Reading "Charlotte's Web" with the clarity of an adult inspires tears, smiles and tenderness.

Published June 7, 1999 4:00PM (EDT)

The barn was very large. It was very old. It smelled of hay and it smelled of manure. It smelled of the perspiration of tired horses and the wonderful sweet breath of patient cows. It often had a sort of peaceful smell, as though nothing bad could ever happen again in the world. It smelled of grain and of harness dressing and of axle grease and of rubber boots and of new rope. And whenever the cat was given a fish-head to eat, the barn would smell of fish. But mostly it smelled of hay, for there was always hay in the great loft up overhead. And there was always hay being pitched down to the cows and the horses and the sheep.

-- E.B. White, "Charlotte's Web"

Not long ago my girlfriend and I began reading to each other late at night from E.B. White's children's classic, "Charlotte's Web." It was a book we remembered fondly from our childhoods, and by reading it aloud we may have hoped to recoup some of the lost comforts of that time: the comfort of having someone you loved sit beside you in the vulnerable half-hour before sleep; the comfort of being lowered into the night on a silken line of
narrative. And because we were reading as well as being read to (we took turns on alternating nights), we were also experiencing a pleasure associated with parenthood, experiencing it in a tidied-up way, since neither of us was likely to interrupt the reading to ask what a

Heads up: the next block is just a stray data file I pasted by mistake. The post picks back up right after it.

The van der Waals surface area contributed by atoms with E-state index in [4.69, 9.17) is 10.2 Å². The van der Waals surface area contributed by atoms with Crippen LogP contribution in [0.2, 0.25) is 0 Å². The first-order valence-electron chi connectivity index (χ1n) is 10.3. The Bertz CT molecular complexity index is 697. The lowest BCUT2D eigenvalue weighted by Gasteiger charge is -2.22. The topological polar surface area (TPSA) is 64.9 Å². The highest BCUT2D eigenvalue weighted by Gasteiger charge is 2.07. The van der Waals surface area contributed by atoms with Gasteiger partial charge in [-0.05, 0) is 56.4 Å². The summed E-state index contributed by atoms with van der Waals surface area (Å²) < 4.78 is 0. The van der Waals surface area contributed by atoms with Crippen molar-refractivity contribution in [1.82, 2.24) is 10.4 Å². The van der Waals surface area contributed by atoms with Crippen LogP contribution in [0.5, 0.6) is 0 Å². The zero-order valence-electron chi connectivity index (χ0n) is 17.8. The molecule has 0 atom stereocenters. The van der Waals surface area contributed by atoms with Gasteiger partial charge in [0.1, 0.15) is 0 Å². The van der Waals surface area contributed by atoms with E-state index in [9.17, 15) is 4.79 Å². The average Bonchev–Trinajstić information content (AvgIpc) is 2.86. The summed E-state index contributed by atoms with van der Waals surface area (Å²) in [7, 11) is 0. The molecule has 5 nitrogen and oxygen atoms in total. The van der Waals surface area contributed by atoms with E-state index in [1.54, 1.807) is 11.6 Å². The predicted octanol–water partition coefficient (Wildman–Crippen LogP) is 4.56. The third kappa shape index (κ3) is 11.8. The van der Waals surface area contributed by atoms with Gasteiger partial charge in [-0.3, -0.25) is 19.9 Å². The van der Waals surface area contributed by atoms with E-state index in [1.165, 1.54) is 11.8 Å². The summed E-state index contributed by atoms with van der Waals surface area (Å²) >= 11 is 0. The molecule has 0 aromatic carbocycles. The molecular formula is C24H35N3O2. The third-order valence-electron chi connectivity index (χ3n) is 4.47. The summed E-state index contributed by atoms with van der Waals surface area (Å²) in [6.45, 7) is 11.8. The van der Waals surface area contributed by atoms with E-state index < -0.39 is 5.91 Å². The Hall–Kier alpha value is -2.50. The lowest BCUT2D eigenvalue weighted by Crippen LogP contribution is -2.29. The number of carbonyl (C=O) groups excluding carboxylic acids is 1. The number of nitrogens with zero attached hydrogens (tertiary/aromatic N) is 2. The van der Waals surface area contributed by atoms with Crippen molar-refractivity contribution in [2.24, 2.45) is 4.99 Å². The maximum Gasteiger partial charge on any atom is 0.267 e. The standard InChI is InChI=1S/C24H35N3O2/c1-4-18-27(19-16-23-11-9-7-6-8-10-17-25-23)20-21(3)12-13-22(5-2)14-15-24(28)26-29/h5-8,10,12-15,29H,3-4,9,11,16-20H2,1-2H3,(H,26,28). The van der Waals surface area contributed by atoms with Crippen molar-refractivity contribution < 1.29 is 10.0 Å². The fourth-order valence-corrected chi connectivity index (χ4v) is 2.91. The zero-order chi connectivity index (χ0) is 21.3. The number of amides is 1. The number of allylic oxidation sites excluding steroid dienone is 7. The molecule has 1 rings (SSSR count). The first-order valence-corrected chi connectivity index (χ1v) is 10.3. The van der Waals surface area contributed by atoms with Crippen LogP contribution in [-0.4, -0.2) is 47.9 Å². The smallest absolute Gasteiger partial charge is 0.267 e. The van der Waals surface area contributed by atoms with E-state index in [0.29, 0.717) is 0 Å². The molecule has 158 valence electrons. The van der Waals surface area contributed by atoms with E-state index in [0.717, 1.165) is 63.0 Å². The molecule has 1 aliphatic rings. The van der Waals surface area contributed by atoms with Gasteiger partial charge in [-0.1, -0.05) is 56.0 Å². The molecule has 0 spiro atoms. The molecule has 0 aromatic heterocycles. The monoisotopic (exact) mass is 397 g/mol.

certain word meant, or why someone would want to kill a little pig, or for a drink of water.

I was the first reader, and I remember thinking, as I launched into prose, that here was a perfect children's book: simple, concrete words; short sentences as finely balanced as vintage hand tools, dialogue that sets character as well as situation and compels even the most droning reader to put some feeling in his recitation. The story announced itself with a forthrightness that is almost taboo in contemporary adult fiction, though it was more common in the last century. A little pig, the runt of his litter, is saved from slaughter by a girl named Fern, who then raises it as a baby. She names it Wilbur. When Wilbur gets too big to keep around the house, he is sent to live in a barn belonging to Fern's uncle, Homer Zuckerman.

At first he is lonely. Then one day Wilbur makes a friend. She is Charlotte A. Cavitica, a common gray barn spider. Charlotte is shrewd, loyal and
possessed of an unusual literary facility. This last quality proves instrumental in saving Wilbur's life. When Charlotte learns that Zuckerman plans to butcher the pig come Christmastime, she embarks on an elaborate PR campaign, spinning Wilbur's praises -- "SOME PIG," "TERRIFIC," "RADIANT" -- into her web. (Fittingly, she copies the words from magazine ads.) Everyone takes this for a miracle, although one or two people are sufficiently perspicacious to note that the miracle consists of a spider's being able to write. After a triumphant appearance at the County Fair, where he is awarded a special medal, Wilbur's safety is assured. Charlotte dies, but Wilbur rescues her egg sac so that her children and grandchildren will live on in the barn.

My initial impression of "Charlotte's Web" was of how nice it was. I don't mean this pejoratively. Niceness connotes blandness and ineffectuality